Nokia’s second quarter results looked positively shiny next to Ericsson’s latest downbeat quarter and a surprise downturn at Huawei. However, the Finnish is still navigating three major transitions at the same time – towards being a software-driven company with a standalone business in this area; towards a more diverse client base with less reliance on mobile operators; and towards 5G.
While the first two, which are closely related and particularly target vertical and industrial markets, are showing some early hopeful signs, in the all-important issue of timing the shift from 4G to 5G, Nokia has been caught short. It has now announced a U-turn in its strategy. It will adapt its 5G FIRST platform – initially based on pre-standard specs from Verizon’s Technology Forum – to support 3GPP specs earlier than it had planned, in response to an earlier than anticipated surge in 5G uptake.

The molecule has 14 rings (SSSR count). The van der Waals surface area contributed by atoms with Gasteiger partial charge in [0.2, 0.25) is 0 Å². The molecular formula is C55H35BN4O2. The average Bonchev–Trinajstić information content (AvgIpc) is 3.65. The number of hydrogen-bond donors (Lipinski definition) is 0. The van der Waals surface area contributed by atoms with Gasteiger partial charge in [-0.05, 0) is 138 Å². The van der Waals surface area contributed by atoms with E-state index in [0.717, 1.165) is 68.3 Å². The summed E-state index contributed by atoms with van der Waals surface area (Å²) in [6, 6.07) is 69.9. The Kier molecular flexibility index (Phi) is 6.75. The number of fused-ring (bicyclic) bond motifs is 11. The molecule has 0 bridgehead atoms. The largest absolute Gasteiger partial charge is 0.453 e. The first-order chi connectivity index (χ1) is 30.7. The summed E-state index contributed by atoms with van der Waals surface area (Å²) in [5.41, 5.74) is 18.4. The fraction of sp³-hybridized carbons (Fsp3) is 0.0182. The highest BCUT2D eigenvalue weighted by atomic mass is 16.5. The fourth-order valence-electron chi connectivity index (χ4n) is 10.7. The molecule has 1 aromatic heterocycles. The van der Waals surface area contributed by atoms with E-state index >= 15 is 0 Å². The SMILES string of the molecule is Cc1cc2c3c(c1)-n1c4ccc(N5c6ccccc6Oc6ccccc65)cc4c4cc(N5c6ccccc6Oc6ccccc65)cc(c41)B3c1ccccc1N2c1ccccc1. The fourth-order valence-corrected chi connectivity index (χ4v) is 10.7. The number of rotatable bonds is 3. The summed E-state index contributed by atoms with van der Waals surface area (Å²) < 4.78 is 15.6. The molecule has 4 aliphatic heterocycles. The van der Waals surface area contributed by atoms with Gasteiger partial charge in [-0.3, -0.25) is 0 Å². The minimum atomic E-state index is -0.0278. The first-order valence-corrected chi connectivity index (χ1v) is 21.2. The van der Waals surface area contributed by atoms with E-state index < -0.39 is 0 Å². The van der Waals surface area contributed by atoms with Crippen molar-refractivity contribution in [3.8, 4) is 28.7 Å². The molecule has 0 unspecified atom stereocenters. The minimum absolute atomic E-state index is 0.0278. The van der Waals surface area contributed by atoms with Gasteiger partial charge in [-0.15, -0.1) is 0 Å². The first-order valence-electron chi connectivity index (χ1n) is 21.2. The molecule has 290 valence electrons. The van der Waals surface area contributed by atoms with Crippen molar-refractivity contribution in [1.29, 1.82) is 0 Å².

Earlier this year, when an AT&T-inspired group persuaded 3GPP to fast-track the non-standalone strand of the 5G New Radio standard, to enable earlier deployments, Nokia – along with various operators – stood aloof. It did not sign up to the AT&T initiative, saying that it did not want any distraction from its own 5G efforts. Among the big vendors, it has perhaps been the most focused on 5G packet core and slicing issues, and it has been clear in its view that RAN standards should be developed in tandem with those for the core and systems architecture, not before them, or risk a disconnect which will compromise new business models based on approaches like slicing.